Mt. Lebanon Historic District

A Place in Time spotlights a significant cultural resource - a district, site, building, structure or object - entered in the National Register of Historic Places.
Parker Drive in Mt. Lebanon’s Parker Gardens residential subdivision features rolled curbs, brick streets, and large houses in period styles. Courtesy Skelly & Loy Inc.

Parker Drive in Mt. Lebanon’s Parker Gardens residential subdivision features rolled curbs, brick streets, and large houses in period styles. Courtesy Skelly & Loy Inc.

Although Henry Ford had introduced the Model T in 1908, making the automobile affordable for the average American, it was not until the 1920s that automobile ownership really began to rise. In 1910 there were 500,000 cars in use. By 1920 the number rose to 9.5 million. By 1930 it sprang to 27 million. With so many cars, people who worked in cities were no longer tied to railroads or streetcar lines. They now could drive anywhere they wanted outside of town, leading to a new form of suburban development.

Auto-oriented suburbanization in the South Hills area of Pittsburgh, however, did not immediately boom, because the steeply graded topography of the region was just too much for early cars to overcome. The region was cut off from the city by the front-face escarpment of Mt. Washington, a ridge that severely impeded travel into and out of the city. The situation had been ameliorated somewhat by the construction of a streetcar line and tunnel through the escarpment in 1901. The streetcar passed through Dormont and into Mt. Lebanon, but the limited carrying capacity of streetcars could not keep up with population growth in the South Hills.

Starting in 1924, with the opening of the Liberty Tunnels through the escarpment for automobile travel, the South Hills experienced rapid population growth and suburbanization. At Mt. Lebanon, in the area that is now a historic district, a few subdivisions along the streetcar line grew into a massive automobile suburb consisting of 38 residential subdivision plans, six schools, seven churches, two large parks, several landscaped parklets and two commercial districts, all covering an area of 1,306 acres. The growth in Mt. Lebanon is highlighted by the number of building permits issued: From 1924 until the end of World War II, an average of 189 permits were issued per year, with a high of 424 in 1928 and a low of 0 in 1944. Between 1920 and 1930, the population jumped 494 percent, from 2,258 to 13,403. Automobile ownership increased from six cars in 1912 to 3,966 by 1934.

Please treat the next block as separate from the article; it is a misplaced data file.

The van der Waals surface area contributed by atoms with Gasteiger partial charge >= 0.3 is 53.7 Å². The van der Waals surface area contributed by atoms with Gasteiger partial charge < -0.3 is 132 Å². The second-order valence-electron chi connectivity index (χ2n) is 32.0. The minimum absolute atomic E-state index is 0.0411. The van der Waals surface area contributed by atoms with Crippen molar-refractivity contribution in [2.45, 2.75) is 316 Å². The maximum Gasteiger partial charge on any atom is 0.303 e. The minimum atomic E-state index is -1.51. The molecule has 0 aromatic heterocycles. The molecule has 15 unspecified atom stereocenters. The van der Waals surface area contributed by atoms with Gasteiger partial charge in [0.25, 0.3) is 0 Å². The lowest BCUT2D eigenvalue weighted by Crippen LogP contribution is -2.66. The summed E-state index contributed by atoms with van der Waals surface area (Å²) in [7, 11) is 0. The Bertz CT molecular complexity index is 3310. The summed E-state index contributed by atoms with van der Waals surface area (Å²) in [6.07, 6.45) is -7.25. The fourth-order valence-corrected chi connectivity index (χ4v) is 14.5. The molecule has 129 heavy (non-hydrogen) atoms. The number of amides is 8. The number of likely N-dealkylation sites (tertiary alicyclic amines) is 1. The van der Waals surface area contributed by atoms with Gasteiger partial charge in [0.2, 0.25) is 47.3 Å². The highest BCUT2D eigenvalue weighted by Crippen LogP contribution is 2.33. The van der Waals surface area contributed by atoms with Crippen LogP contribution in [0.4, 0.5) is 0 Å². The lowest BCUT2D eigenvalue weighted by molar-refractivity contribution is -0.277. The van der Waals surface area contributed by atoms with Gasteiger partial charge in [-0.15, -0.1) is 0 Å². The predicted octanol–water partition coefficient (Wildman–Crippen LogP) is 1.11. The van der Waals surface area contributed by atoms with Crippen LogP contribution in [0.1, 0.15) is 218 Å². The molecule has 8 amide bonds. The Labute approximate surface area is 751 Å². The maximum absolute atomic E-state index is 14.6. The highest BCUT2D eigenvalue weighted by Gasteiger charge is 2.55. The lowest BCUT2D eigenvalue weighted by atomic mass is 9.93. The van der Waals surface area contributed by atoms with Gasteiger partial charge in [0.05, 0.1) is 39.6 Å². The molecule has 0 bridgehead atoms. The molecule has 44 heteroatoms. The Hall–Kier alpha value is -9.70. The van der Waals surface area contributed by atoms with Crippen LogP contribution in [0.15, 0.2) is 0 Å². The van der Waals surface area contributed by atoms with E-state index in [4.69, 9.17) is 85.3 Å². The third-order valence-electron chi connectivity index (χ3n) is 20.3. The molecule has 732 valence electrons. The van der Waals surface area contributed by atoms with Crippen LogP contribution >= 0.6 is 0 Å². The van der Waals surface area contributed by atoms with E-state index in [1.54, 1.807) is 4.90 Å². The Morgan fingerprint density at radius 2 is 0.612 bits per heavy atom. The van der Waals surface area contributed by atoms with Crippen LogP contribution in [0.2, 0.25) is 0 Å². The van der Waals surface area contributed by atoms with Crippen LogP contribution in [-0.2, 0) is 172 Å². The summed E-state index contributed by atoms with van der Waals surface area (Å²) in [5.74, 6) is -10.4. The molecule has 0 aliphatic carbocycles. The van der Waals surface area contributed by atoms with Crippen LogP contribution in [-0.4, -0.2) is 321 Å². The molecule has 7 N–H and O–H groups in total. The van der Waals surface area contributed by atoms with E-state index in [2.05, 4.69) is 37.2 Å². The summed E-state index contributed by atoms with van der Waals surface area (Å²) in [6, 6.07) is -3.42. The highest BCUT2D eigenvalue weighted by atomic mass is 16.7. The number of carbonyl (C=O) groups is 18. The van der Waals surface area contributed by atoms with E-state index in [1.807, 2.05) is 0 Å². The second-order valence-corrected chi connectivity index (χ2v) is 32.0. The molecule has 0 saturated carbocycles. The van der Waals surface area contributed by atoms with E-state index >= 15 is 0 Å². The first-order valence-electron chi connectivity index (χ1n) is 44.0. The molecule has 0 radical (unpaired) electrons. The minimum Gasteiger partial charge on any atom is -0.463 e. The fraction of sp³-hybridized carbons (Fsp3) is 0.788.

The automobile-oriented residential subdivisions of Mt. Lebanon featured curvilinear streets designed to conform to the topography of the area and to provide scenic vistas, as well as views of individual building lots. Many streets had brick paving and some had rolled curbs to protect the wheels of the automobiles. The subdivisions also included parklets, providing greenspace for the inhabitants. The sizable building lots featured relatively large houses, generally two stories, set back a distance from the street. Garages were part of these subdivisions, but they were not the focus of the lots. The houses were mostly constructed of brick and stone in the popular architectural styles of the day, such as Colonial Revival, Tudor Revival, French Renaissance Revival, Bungalow/Craftsman, and Foursquare. Property owners were free to choose their own architects and builders, and this accounts for the wide variety of styles. Even in residential subdivisions, which were more regulated, homeowners could choose their own builder or architect, but the plans had to be reviewed and approved first.

The type of suburban development that occurred at Mt. Lebanon would not last. Circumstances following World War II would fundamentally alter suburbanization, not only in the Pittsburgh region but throughout the United States. Curvilinear streets continued to characterize these developments, but the large lots with a variety of housing types set back from the road gave way to small lots with houses made from standardized plans and prefabricated materials. The goal of these suburbs was to meet the needs of a growing population, including 6 million returning veterans, and to address the lack of investment in new housing that was seen in many places across the country during the Great Depression and World War II.

In 2014 the Mt. Lebanon Historic District was listed in the National Register of Historic Places for its significance as a premier interwar automobile suburb.


Recent listings in the National Register of Historic Places include Beck Farm, Walker Township, Centre County; David Mayer House, Manheim Township, Lancaster County; Experimental and Safety Research Coal Mines, South Park Township, Allegheny County; Mine Roof Simulator, National Institute for Occupational Safety and Health, South Park Township, Allegheny County; Penn Wynn House Apartments, Philadelphia; and Washington Memorial Chapel, Upper Merion Township, Montgomery County.


Keith Heinrich is a historic preservation specialist who coordinates the National Register Program for the western part of Pennsylvania at PHMC’s State Historic Preservation Office.